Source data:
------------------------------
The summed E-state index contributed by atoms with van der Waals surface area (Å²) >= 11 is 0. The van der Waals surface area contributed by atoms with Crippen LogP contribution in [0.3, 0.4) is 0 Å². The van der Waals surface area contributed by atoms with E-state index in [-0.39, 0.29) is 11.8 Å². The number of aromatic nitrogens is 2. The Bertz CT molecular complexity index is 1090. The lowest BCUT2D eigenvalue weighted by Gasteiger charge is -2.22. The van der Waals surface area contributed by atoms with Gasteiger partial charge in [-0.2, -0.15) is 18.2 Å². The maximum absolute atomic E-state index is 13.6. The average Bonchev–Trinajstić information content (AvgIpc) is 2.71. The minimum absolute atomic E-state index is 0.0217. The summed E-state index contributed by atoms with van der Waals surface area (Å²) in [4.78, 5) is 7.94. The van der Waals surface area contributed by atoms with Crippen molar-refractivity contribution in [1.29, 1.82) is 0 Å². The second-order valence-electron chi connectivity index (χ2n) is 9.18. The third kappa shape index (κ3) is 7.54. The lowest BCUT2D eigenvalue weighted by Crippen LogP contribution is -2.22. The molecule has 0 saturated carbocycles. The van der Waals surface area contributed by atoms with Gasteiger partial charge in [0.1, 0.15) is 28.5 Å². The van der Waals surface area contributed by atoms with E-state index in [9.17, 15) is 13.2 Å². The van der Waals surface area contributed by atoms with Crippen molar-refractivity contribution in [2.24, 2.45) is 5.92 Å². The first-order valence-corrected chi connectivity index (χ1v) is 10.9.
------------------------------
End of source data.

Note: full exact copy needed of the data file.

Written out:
The summed E-state index contributed by atoms with van der Waals surface area (Å²) >= 11 is 0. The van der Waals surface area contributed by atoms with Crippen LogP contribution in [0.3, 0.4) is 0 Å². The van der Waals surface area contributed by atoms with E-state index in [-0.39, 0.29) is 11.8 Å². The number of aromatic nitrogens is 2. The Bertz CT molecular complexity index is 1090. The lowest BCUT2D eigenvalue weighted by Gasteiger charge is -2.22. The van der Waals surface area contributed by atoms with Gasteiger partial charge in [-0.2, -0.15) is 18.2 Å². The maximum absolute atomic E-state index is 13.6. The average Bonchev–Trinajstić information content (AvgIpc) is 2.71. The minimum absolute atomic E-state index is 0.0217. The summed E-state index contributed by atoms with van der Waals surface area (Å²) in [4.78, 5) is 7.94. The van der Waals surface area contributed by atoms with Crippen molar-refractivity contribution in [1.29, 1.82) is 0 Å². The second-order valence-electron chi connectivity index (χ2n) is 9.18. The third kappa shape index (κ3) is 7.54. The lowest BCUT2D eigenvalue weighted by Crippen LogP contribution is -2.22. The molecule has 0 saturated carbocycles. The van der Waals surface area contributed by atoms with Gasteiger partial charge in [0.1, 0.15) is 28.5 Å². The van der Waals surface area contributed by atoms with E-state index in [9.17, 15) is 13.2 Å². The van der Waals surface area contributed by atoms with Crippen molar-refractivity contribution in [2.24, 2.45) is 5.92 Å². The first-order valence-corrected chi connectivity index (χ1v) is 10.9.